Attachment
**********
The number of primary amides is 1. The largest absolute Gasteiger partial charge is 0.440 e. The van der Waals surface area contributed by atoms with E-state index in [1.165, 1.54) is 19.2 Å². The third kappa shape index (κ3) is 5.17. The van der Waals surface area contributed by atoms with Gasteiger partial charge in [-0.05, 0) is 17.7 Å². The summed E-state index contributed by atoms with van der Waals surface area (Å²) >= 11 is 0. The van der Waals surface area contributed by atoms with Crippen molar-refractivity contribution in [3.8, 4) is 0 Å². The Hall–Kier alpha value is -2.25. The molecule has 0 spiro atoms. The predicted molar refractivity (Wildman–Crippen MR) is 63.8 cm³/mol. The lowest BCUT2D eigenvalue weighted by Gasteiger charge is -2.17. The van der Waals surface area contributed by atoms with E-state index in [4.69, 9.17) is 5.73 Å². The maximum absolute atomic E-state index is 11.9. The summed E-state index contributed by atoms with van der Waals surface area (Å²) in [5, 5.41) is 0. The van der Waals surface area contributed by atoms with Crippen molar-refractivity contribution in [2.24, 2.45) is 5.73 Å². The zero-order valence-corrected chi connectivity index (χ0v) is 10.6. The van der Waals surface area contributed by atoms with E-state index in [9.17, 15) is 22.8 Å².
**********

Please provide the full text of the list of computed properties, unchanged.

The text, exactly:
The number of primary amides is 1. The largest absolute Gasteiger partial charge is 0.440 e. The van der Waals surface area contributed by atoms with E-state index in [1.165, 1.54) is 19.2 Å². The third kappa shape index (κ3) is 5.17. The van der Waals surface area contributed by atoms with Gasteiger partial charge in [-0.05, 0) is 17.7 Å². The summed E-state index contributed by atoms with van der Waals surface area (Å²) >= 11 is 0. The van der Waals surface area contributed by atoms with Crippen molar-refractivity contribution in [3.8, 4) is 0 Å². The Hall–Kier alpha value is -2.25. The molecule has 0 spiro atoms. The predicted molar refractivity (Wildman–Crippen MR) is 63.8 cm³/mol. The lowest BCUT2D eigenvalue weighted by Gasteiger charge is -2.17. The van der Waals surface area contributed by atoms with E-state index in [4.69, 9.17) is 5.73 Å². The maximum absolute atomic E-state index is 11.9. The summed E-state index contributed by atoms with van der Waals surface area (Å²) in [5, 5.41) is 0. The van der Waals surface area contributed by atoms with Crippen molar-refractivity contribution in [2.24, 2.45) is 5.73 Å². The zero-order valence-corrected chi connectivity index (χ0v) is 10.6. The van der Waals surface area contributed by atoms with E-state index in [9.17, 15) is 22.8 Å².